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Blue Plaque for Raymond Chandler

Raymond Chandler, author of 'The Big Sleep' and 'The Long Goodbye', has been honoured with an English Heritage blue plaque on his childhood home in London.

Considered one of the founders of the hardboiled school of detective fiction and a pioneer of film noir, Chandler achieved worldwide acclaim for his series of novels featuring private detective Philip Marlowe and for his work on classic movies including 'The Blue Dahlia'.

In his early twenties Chandler worked as a freelance reporter for London newspapers and published his first poem 'The Unknown Love' in 1908. Disillusioned with writing, he returned to America in 1912 and spent over a decade working as an executive at Dabney Oil Company before losing his job in 1932.The English Heritage Blue Plaque was unveiled at Chandler's childhood home in Upper Norwood in the London borough of Croydon. American born Chandler moved to England when he was 12 and lived in the double-fronted red-bricked villa with his mother, unmarried aunt and grandmother between c. 1901 and 1907. These were his formative years when he was studying at Dulwich College - where he excelled in classics - and preparing for the civil service. 

This proved the impetus Chandler needed to restart writing and he began contributing to detective magazines before publishing his first novel 'The Big Sleep' in 1939. Seven internationally successful novels featuring detective Philip Marlowe followed over the next 20 years including 'Farewell, My Lovely' and 'The Long Goodbye'.

During the 1940's several of Chandler's novels were adapted into film, most famously 'The Big Sleep' with Humphrey Bogart and Lauren Bacall.  Chandler's reputation was cemented when he was Oscar nominated for co-scriptwriting 'Double Indemnity' in 1943. He went on to write the original screenplay of the 1945 hit movie 'The Blue Dahlia'.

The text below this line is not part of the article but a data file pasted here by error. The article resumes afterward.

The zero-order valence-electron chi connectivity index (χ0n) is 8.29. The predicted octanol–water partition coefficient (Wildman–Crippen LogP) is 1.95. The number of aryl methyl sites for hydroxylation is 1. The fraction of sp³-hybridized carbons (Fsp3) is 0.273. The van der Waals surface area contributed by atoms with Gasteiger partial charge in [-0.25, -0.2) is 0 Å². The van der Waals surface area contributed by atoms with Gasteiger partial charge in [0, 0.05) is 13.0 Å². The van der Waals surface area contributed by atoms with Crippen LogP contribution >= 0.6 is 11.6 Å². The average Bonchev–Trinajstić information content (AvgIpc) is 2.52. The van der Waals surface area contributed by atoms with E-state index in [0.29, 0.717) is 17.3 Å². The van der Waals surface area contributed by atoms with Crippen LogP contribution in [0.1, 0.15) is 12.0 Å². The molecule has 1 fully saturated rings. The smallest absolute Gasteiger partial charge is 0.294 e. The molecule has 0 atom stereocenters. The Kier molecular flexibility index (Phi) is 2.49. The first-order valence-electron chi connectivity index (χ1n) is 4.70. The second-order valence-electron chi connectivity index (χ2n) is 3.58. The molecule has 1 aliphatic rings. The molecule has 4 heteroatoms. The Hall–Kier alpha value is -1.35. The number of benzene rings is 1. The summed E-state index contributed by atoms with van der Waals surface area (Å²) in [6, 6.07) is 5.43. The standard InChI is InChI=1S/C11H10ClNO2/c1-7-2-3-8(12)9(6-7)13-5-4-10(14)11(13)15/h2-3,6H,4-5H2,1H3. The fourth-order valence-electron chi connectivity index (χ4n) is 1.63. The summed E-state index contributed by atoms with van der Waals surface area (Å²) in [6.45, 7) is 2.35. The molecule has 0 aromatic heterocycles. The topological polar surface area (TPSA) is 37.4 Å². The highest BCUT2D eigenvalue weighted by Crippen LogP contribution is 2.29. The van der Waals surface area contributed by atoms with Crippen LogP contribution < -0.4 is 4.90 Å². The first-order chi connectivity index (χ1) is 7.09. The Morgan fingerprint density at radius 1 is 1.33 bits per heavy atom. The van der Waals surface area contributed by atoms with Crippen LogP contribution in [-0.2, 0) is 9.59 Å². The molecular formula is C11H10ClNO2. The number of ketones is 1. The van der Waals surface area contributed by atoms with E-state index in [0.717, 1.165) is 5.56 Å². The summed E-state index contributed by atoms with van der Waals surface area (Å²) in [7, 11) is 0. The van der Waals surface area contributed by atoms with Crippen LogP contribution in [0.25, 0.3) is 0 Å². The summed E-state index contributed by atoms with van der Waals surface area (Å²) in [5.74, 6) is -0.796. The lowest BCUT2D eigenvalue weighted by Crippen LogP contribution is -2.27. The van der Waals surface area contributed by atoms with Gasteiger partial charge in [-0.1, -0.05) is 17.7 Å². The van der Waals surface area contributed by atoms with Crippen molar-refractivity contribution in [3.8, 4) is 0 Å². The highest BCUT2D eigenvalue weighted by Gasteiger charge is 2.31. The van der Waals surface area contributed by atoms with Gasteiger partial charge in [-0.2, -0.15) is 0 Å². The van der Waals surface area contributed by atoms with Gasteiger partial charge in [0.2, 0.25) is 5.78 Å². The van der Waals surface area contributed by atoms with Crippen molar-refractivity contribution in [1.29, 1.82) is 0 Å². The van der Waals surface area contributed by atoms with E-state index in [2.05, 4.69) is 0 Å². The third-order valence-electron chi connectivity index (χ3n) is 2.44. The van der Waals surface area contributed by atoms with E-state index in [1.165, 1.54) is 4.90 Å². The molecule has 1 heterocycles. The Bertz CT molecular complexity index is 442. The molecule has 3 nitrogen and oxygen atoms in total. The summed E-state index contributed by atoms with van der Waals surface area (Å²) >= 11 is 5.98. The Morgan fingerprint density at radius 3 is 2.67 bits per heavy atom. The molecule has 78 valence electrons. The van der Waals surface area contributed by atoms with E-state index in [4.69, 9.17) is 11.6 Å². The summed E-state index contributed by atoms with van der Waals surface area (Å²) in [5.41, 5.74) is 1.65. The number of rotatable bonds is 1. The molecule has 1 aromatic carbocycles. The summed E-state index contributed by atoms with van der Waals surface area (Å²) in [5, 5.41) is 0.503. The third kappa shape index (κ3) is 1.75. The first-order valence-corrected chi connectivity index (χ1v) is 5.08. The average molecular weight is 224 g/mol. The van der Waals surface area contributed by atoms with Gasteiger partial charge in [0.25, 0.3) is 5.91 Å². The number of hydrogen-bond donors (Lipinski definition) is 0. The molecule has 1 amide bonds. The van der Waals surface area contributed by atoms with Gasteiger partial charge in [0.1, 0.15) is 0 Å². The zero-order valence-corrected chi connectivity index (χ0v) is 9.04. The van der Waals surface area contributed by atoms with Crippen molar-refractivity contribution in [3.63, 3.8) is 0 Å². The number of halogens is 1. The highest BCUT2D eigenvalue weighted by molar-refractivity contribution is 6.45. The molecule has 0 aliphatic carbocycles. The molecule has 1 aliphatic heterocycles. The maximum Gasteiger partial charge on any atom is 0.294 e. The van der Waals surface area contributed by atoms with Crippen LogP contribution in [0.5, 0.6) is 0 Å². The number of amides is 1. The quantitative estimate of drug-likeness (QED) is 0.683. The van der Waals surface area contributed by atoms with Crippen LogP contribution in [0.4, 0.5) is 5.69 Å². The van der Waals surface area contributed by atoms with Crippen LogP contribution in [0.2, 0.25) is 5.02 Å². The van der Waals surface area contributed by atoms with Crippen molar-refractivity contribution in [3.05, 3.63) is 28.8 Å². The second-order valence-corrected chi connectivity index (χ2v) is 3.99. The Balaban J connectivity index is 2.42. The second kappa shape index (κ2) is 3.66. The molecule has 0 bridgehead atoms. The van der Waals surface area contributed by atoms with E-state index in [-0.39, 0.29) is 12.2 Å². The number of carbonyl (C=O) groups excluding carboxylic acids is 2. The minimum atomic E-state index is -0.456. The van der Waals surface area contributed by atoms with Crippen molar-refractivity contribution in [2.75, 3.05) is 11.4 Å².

Sir Peter Bazalgette, English Heritage Blue Plaque panel member, said: "Raymond Chandler is probably one of the two greatest stylists of the 20th Century, along with PG Wodehouse. His 'noir' detective stories were best sellers, but also admired by the likes of Evelyn Waugh and TS Eliot. Intriguingly Chandler and Wodehouse both received the same classical education at Dulwich College. The new English Heritage Blue Plaque marks his south London home when he was a pupil there. We're commemorating a great writer where he lived when he first discovered his love of words."

Dr Joseph Spence, Master of Dulwich College, said: "One of the things about Dulwich College of which I'm proudest is the way that, since the turn of the last century, it has produced exceptional novelists in every generation. Today we have the Booker Prize winning Michael Ondaatje and Graham Swift and the Booker-nominated Tom McCarthy and Tom Rob Smith. But at the top of the list stand PG Wodehouse and Raymond Chandler. They overlapped at the College for only one term, but they shared the benefits of a classical education that enabled each of them to manipulate the English language in such an interesting and compelling way. Chandler's Philip Marlowe may speak with a Los Angeles accent, but his syntax owes more to Virgil and Livy than to any later writers."

 

The life of Raymond Chandler

July 1888: Born in Chicago, United States of America 
June 1900: Relocated to England with his mother 
Sept 1900: Started school at Dulwich College, London 
Dec 1908: First poem 'The unknown love' published in Chambers Journal
1908-12: Worked as a freelance journalist writing poems, articles and reviews
1912: Disillusioned with writing, he returned to America 
1919-32: Works as a Director at Dabney Oil Company  
1932: Loses his job and begins writing detective fiction for magazines
1939: 'The Big Sleep' published and critical acclaim grows 
1940: 'Farewell, My Lovely' published 
1943: Co- scripted 'Double Indemnity'
1945: Wrote original screenplay for 'The Blue Dahlia' 
March 1959: Died in Los Angeles from pneumonia 

The English Heritage London Blue Plaques scheme is generously supported by David Pearl, the Blue Plaques Club, and members of the public

Channel website: http://www.english-heritage.org.uk/

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